Chrome has a new tool that actually helps you guard your privacy

Chromebook stack
Chromebook stack (Image credit: Android Central)

Chrome is the world's most popular web browser, but it's really not known for its great privacy features. Google does a fine job at keeping others out of your internet "business," but Google itself collects heaps of data when you use Chrome that it holds tight to its algorithmic vest. But with the latest version of the Chrome browser for Windows, macOS and Chromebooks, you now have a new tool that can keep others from knowing the places you visit on the internet: DNS over HTTPS.

More: Google faces more antitrust scrutiny for plans to encrypt DNS

DNS is the service that keeps track of every website on the public side of the internet. When you type in the name of a website,, for example, a server somewhere matches that name to an address. These requests are sent in plain text most of the time because web browsers and DNS providers weren't set up to handle encryption. That's changing, and we already have other web browsers like Firefox using the HTTPS encryption method and DNS providers like Google DNS, OpenDNS, and Cloudflare DNS able to handle them. Starting with version 83, we can add Chrome to that list.

Encrypted DNS means even your ISP can't see what websites you're visiting.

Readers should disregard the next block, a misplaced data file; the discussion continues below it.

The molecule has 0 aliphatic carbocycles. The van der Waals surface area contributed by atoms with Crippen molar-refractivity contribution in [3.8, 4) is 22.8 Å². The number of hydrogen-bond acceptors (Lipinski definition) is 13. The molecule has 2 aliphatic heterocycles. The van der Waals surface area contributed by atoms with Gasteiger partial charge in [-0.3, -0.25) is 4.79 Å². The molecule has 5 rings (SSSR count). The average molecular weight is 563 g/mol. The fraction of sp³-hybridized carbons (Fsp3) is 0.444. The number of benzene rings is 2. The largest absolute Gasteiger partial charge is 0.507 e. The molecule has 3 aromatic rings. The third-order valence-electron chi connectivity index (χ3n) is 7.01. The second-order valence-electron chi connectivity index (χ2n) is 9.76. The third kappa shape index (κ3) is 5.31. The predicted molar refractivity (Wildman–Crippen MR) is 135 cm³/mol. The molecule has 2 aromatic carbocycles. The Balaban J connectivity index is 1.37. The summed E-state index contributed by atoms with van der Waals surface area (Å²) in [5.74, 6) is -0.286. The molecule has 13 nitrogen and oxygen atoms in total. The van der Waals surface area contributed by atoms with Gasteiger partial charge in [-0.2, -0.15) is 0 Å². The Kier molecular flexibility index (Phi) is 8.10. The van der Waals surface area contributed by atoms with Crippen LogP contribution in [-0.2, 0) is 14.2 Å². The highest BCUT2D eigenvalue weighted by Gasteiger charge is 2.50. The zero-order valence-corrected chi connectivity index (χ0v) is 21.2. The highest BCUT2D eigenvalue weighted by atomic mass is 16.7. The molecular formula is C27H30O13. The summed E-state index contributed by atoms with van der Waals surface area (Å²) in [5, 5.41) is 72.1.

With DNS over HTTPS enabled, the website name you enter into the browser address bar and the IP address returned are end to end encrypted just like any other HTTPS traffic. While this can cause severe headaches for network administrators, it means nobody — even your ISP — can see where you're browsing. It's important to remember that a website can still get some details about you once you get there, though.

You won't have to do anything to enable DoH except make sure your DNS service can handle the encrypted connection. The list isn't that long, but you can check what companies are on it by visiting the Chromium project site here. The option is also rolling out to Windows, Mac, and Chrome OS users in stages, but typing


into Chrome's omnibar will allow you to set the flag manually. Support for Linux is coming in a future release, but there is no mention of Android support.

This new setting may seem minor, but anything that helps guard your privacy while online can only be a good thing. Seeing it come directly from Google is an awesome surprise!

Jerry Hildenbrand
Senior Editor — Google Ecosystem

Jerry is an amateur woodworker and struggling shade tree mechanic. There's nothing he can't take apart, but many things he can't reassemble. You'll find him writing and speaking his loud opinion on Android Central and occasionally on Twitter.